During the Seven decades of Soviet Rule the Russian Orthodox Church endured a persecution like that of believers in the first centuries of Christianity's existence. One of Josef Stalin's first directives was to silence the voice of the Church by pulling down and melting all of Russia's church bells. If churches weren't blown-up they were put to secular purposes - even installing toilets over the place where the altar had been.
In one night all of Ukraine's bishops were arrested, killed or exiled. Icons beyond counting were burned, priests and their families disappeared, monastic communities were dispersed.
Yet after the collapse of the Soviet Union in 1991 warehouses were opened containing thousands of neglected icons. The 2005 cleaning and restoration of one icon of the Mother of God proved to be of particular significance. The story of the discovery can be found online: Russia Peels the Veils from Antiquity and Gazes, Awed.
Above is the icon with its riza (decorative metal case) removed. Below is the icon fully restored. The Russian restorer likens the knowing smile of the Mother of God to that of the Mona Lisa with this one important difference: We don't know why the Mona Lisa smiles, but with her Son cradled in her left arm, we know why Mary does.
But what's to be learned from this discovery? The Virgin's smile is a knowing smile: God knows us as his children, even when we're soiled or fallen, sleepy, restless or even covered in recklessness and error.
But the wonder of this icon coming to us after seventy hidden years is in the getting to the underneath. We can live surfacey lives in this country: the talk shows and interviews, the commercials and sitcoms, roaming up and down aisles of things to buy. The icon with the charred and opaque surface seems to say, "There's more; get at the more."
Or sometimes disappointments overwhelm us and life can seem to be ruined and without purpose. Or we feel burned out, like the blackened board. But the icon says, "Go deeper, peel away the surfaces. There's more." So many people are afflicted with bad cases of "What's the use?" But the icon, once cleaned and patched reveals yet again, "You can heal - you can dream again, there's more."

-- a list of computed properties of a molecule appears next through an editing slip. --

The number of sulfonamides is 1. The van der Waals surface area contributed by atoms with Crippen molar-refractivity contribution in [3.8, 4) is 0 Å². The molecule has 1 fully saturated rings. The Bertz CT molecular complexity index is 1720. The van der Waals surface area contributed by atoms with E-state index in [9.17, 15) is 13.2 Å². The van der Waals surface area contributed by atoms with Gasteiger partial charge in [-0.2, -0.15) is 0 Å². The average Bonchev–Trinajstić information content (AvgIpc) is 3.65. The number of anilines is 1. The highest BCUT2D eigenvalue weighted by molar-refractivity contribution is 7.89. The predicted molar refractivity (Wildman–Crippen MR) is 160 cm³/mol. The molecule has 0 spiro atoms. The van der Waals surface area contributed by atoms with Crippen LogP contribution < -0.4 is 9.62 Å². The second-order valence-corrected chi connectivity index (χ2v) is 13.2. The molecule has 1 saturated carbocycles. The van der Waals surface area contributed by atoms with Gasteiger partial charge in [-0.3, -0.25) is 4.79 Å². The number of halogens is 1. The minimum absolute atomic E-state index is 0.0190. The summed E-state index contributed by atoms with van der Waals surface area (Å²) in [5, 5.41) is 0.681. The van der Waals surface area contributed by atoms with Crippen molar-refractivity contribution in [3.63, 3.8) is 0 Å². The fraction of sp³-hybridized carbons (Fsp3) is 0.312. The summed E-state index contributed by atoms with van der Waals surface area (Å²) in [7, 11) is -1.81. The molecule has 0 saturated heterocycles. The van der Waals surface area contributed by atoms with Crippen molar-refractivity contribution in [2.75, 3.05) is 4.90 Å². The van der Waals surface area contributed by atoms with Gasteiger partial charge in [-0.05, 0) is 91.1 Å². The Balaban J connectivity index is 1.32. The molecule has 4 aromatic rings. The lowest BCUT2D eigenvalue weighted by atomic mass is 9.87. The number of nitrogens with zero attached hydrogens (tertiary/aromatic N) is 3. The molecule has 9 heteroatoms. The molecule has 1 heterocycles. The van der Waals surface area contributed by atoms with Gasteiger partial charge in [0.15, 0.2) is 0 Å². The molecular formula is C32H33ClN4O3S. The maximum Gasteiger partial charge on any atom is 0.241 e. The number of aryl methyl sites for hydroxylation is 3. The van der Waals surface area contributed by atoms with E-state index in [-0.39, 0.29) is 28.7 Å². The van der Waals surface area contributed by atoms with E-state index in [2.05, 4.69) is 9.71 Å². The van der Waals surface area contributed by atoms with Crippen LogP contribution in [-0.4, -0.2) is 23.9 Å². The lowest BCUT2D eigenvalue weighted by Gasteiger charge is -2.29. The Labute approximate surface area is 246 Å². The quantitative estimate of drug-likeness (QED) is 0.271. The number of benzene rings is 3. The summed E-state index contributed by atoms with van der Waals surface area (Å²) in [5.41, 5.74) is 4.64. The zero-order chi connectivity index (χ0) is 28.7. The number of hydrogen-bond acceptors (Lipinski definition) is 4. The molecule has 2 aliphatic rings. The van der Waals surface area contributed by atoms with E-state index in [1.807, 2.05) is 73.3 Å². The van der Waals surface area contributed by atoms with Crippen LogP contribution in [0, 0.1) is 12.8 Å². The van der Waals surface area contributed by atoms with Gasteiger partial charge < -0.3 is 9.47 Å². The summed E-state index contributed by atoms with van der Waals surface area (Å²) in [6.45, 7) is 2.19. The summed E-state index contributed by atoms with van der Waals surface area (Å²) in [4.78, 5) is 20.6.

There's radiance in every human person - it can be shelved, masked, forgotten, or stolen away, but it's there waiting to be discovered and shared. This marvelous icon of bright joy - it's all of us! Ponder the icon in its transformation. But ultimately the peeling away and the discovery of the more is about each of us even more than it is about the icon.
~ ~ ~ ~ ~
When she saw the pictures and heard the story about the icon, my nine year old friend, Katie, wrote this dear poem, Lost and Forgotten. We can realize the poem as about ourselves as well and our churches, our nation, our communities, our families.
"Lost and Forgotten"
Veiled in darkness,
Lost and forgotten,
Falling apart, piece by piece.
A Mother and Son
to be discovered
Restored back to
Golden light, jewels, wondrous colors,
All together in one
Little Family of love.
Lost and Forgotten,
A Mother and Son
And crowned with